A government R&D grant helped Minnesota Wire and Cable Co. in St. Paul see its revenue grow with stretchy wires and other products it developed for military and government agencies. The products also have commercial applications.
What could your company do with $3 million in research-and-development money?
If you're Paul Wagner, you already know: The cash has helped his company, Minnesota Wire and Cable in St. Paul, develop special stretchy wires and other cutting-edge products that have boosted revenue, created jobs and carved out a niche that's safe, for now, from Chinese competition.
The money has come from the federal Small Business Innovation Research (SBIR) program, which supports R&D efforts at small and medium-size businesses, and similar grantmaking programs.
"It's such a fruitful business model for Minnesota Wire and Cable, I'll never go back," said Wagner, who is chairman and CEO. "I grew up taking after-tax profits and putting those toward R&D, so we didn't do much of anything. That's where it's got to come from if you don't get an angel to give you cash or go after [venture capital] and sell your soul. To have the government pay for it is just such a fantastic opportunity."
The Defense Department and other government agencies that award the grants are ready customers for the products they commission. The agencies also look for companies that have solid plans to commercialize the products, to help bring down prices. Companies get to keep the intellectual property rights to the products they create under the programs.
Minnesota Wire is focusing on commercial development of three products developed with R&D grants: its flexible, durable "Komodo" stretchy wire; fatigue-resistant wire, for likely use in aircraft; and nanocomposite materials for use in shielding material for wires and even for making wires that contain no metal.
Wire that stretches and flexes
The company filed a provisional patent for its stretchy wire in February. Under the grant, the company produced a USB 2.0 cable that can stretch as much as 30 percent without signal degradation.
Could stretch iPod cables be far behind? Maybe, Wagner said, but while the company will continue developing its stretchy wire, it won't overreach in going after new business.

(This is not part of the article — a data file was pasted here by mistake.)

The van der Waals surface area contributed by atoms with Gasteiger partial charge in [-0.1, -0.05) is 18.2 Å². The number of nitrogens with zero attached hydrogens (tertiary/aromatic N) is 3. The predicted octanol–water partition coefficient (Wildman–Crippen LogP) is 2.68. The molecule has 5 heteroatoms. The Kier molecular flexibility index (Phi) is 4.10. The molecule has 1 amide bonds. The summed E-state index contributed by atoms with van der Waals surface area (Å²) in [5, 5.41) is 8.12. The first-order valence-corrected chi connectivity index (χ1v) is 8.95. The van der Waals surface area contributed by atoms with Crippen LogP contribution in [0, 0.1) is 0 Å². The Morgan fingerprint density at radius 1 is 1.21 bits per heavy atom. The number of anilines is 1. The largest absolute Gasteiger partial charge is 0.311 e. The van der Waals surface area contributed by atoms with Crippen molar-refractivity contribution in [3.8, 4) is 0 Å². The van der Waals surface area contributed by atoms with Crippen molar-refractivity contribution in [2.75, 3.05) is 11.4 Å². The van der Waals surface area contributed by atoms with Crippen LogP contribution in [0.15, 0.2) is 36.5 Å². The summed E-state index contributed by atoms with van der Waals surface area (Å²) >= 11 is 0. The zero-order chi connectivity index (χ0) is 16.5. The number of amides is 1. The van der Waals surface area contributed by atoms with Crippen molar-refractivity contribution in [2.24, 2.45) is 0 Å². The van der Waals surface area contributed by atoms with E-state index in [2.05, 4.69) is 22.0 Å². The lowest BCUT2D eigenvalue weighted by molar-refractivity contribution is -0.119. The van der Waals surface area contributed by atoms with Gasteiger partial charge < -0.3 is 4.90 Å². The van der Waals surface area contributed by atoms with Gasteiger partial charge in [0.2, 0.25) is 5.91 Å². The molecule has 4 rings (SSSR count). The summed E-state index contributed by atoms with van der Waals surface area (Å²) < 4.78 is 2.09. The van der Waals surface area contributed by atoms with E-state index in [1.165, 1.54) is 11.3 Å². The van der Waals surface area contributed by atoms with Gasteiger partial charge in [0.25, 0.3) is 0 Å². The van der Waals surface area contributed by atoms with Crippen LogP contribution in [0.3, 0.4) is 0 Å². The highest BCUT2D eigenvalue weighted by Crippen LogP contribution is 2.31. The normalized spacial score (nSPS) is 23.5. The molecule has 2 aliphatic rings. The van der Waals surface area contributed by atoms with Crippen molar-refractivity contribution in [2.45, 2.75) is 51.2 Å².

"We're identifying commercialization paths that are primarily in our present customer base, rather than stretching it and forcing us into other marketplaces," said Wagner, whose customers are in the medical, defense and communications fields.
New market niches
One advantage is that Chinese manufacturers don't make stretchy cable or work with some of the specialized materials Minnesota Wire does. In years past, the company had to find new market niches as Chinese competitors moved, for example, into making computer components.
"I'd be going nose-to-nose with China and their labor," Wagner said, if not for the R&D grants. "You can do all the ... things you can to try to compete with China, but not on labor. Having a product or processes that they don't do ... that's the key to long-term success.''
Minnesota Wire has 252 employees, adding 19 last week. To hold down its labor costs, the company three years ago tripled its budget for bonuses, Wagner said. Instead of building in raises, the company evaluates employees every quarter for contributions to growth and profitability.
Those working on successful teams can get checks for several hundred dollars each. "It's a powerful tool," Wagner said. "We give away 20 percent of any kind of profit improvement to that team."
Minnesota Wire applied for its first research grant five years ago, and Wagner said success in capturing those grants created momentum that made 2007 a watershed year.
Revenue expected to grow
Revenue rose by a third last year, to $25 million. The company projects revenue to grow to $30 million this year, Wagner said.
The company, which traces its roots to the family kitchen of Wagner's father in the 1960s, bought a factory in Eau Claire, Wis., last year that doubled its manufacturing capacity, Wagner said.
The new space produces components for a communications cable assembly in the military's new Mine Resistant Ambush Protected (MRAP) vehicles, as well as custom orders from medical suppliers, among other customers.
In St. Paul, Minnesota Wire installed an electromagnetic capabilities chamber to test electronic components, which Wagner said is a rarity among small companies.
Minnesota Wire also moved into nanotechnology. In October, the company's Minnesota Defense division received a first-phase $125,000 SBIR grant from an Army agency to develop a way to use nanotubes -- carbon structures 10,000 times thinner than a human hair -- in shielding material for its stretchy wires.
The company's partners in that project include the University of Minnesota, which helped design its nanotube "recipe," Wagner said. The project is under consideration this year for second-phase grants of $750,000.
Tibbetts Award winner
Minnesota Wire was among 55 winners last year of Tibbetts Awards, named for Roland Tibbetts, a former National Science Foundation official credited with coming up with the SBIR grant concept. The awards recognize the economic contribution of technological innovation, among other achievements. There were about 3,000 applicants.
Hoping to encourage other companies to seek federal research grants, Minnesota Wire also operates the Defense Alliance of Minnesota.
The networking group, founded in 2004, provides information on defense and other government contracting agencies through its website and quarterly events.
In 2007, the alliance was chosen to coordinate the Midwest Center for Defense Sustainment to identify businesses that have technologies or management practices that can help support aging weapons systems and other defense infrastructure.